I’ve been a fan of the Los Angeles Lakers for a long time. I was 9 and my dad took me to a game at the old Great Western Forum. I got to see Magic Johnson play and direct the high powered Showtime offense in person and I was hooked. I cried when Magic retired due to contracting HIV (November 7, 1991). I was elated when Shaquille O’Neal signed as a free agent. And, admittedly, I was skeptical when then Lakers GM Jerry West traded Vlade Divac to Charlotte for the rights to a high school kid out of Lower Marion, PA: Kobe Bean Bryant.
Kobe Bryant. As far as superstar athletes go, he’s the one that I most identify with. I’m a year older, so I’ve been able to really follow his career from day one. From the lost kid fresh out of high school, to the second best player on a team that won three straight NBA titles, to the petulant man-child that hastened O’Neal’s departure from LA to winning two more NBA titles to watching injuries and father time slow him down, I’ve been a huge Kobe Bryant fan. But for all of his greatness, he’s unfortunately stuck in a position of not being good enough.
Obviously, every great player, and especially every great shooting guard, is going to be compared to Michael Jordan. Kobe Bryant may be the second best shooting guard ever, but even I can admit that he’s no Michael Jordan. The Lakers franchise, for whom an overwhelming amount of NBA greats have played, will always be Magic’s team. So Kobe Bryant finds himself being an all-time great, yet shut out of two of the top positions that he could lay claim to. Great, but seemingly not great enough.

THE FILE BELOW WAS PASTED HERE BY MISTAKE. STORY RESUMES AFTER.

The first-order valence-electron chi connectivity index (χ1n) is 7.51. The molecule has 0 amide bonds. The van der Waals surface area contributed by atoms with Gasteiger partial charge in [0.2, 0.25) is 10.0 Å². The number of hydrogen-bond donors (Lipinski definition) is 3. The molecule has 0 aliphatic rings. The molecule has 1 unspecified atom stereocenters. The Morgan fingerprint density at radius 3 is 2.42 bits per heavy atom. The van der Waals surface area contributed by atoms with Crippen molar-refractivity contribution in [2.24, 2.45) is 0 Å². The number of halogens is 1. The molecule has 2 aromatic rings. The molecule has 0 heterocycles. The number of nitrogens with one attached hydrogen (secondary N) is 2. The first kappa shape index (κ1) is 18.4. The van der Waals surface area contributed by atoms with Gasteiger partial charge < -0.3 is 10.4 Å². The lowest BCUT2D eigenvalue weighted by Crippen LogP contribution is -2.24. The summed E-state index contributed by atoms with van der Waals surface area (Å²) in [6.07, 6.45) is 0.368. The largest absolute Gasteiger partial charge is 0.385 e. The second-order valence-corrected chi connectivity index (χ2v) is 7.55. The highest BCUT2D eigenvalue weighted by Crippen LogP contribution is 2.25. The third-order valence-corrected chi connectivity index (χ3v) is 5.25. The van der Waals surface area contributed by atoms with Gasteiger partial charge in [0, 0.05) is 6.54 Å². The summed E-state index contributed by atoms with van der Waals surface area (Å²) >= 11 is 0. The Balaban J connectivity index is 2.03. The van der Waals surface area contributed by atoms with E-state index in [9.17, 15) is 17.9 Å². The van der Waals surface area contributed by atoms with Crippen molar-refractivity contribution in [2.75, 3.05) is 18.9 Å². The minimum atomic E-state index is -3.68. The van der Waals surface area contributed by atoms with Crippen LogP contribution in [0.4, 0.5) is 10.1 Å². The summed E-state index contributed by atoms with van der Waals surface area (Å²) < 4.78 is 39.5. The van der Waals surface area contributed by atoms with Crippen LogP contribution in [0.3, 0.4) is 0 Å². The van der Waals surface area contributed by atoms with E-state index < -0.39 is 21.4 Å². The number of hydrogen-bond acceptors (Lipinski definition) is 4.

Perhaps the most endearing quality of Kobe Bryant that I admire is that he’s human. To me, he’s perhaps the most human of superstars. He quarrels with his teammates. He openly questions his coaches and the front office. He’s selfish, even to the point of self-detriment and he’s petty. If you put Bryant in a regular 9-5 office, he’s that top salesman that co-workers don’t like, but management can’t get rid of. He reminds me of myself in that aspect. Most NBA superstars are like that, but Kobe doesn’t feel the need to go through the motions that he’s anything but what he is.
My favorite memory of Kobe? After scoring 50 points in game 6 of the 2006 NBA Playoffs vs. the Phoenix Suns, Kobe was criticized for not getting his teammates involved. What was in response of game 7? He took 3 second half shots and scored one point on an illegal defense free throw and a 15 point halftime lead exploded to over 30 in the 4th quarter. Petulant? Certainly. But he proved his point that the Lakers team needed him to takeover to have a chance to win.
Certainly, no run down of Kobe Bryant’s career can omit his Colorado rape case in 2004. Or his 81 points in 2006. I’ll remember him feuding with Shaq. I’ll remember Kobe staring down opponents and teammates with that unwavering glare. I’ll remember his body control, able to contort his body to get off shots that other players couldn’t even dream of taking… and making them.
The 2016-17 season will the the NBA’s first since 1995-96 without Kobe Bryant. After 20 years, The Black Mamba will hang up his sneakers and ride off into the sunset. As the saying goes, Father Time remains undefeated. Even to the all-time greats.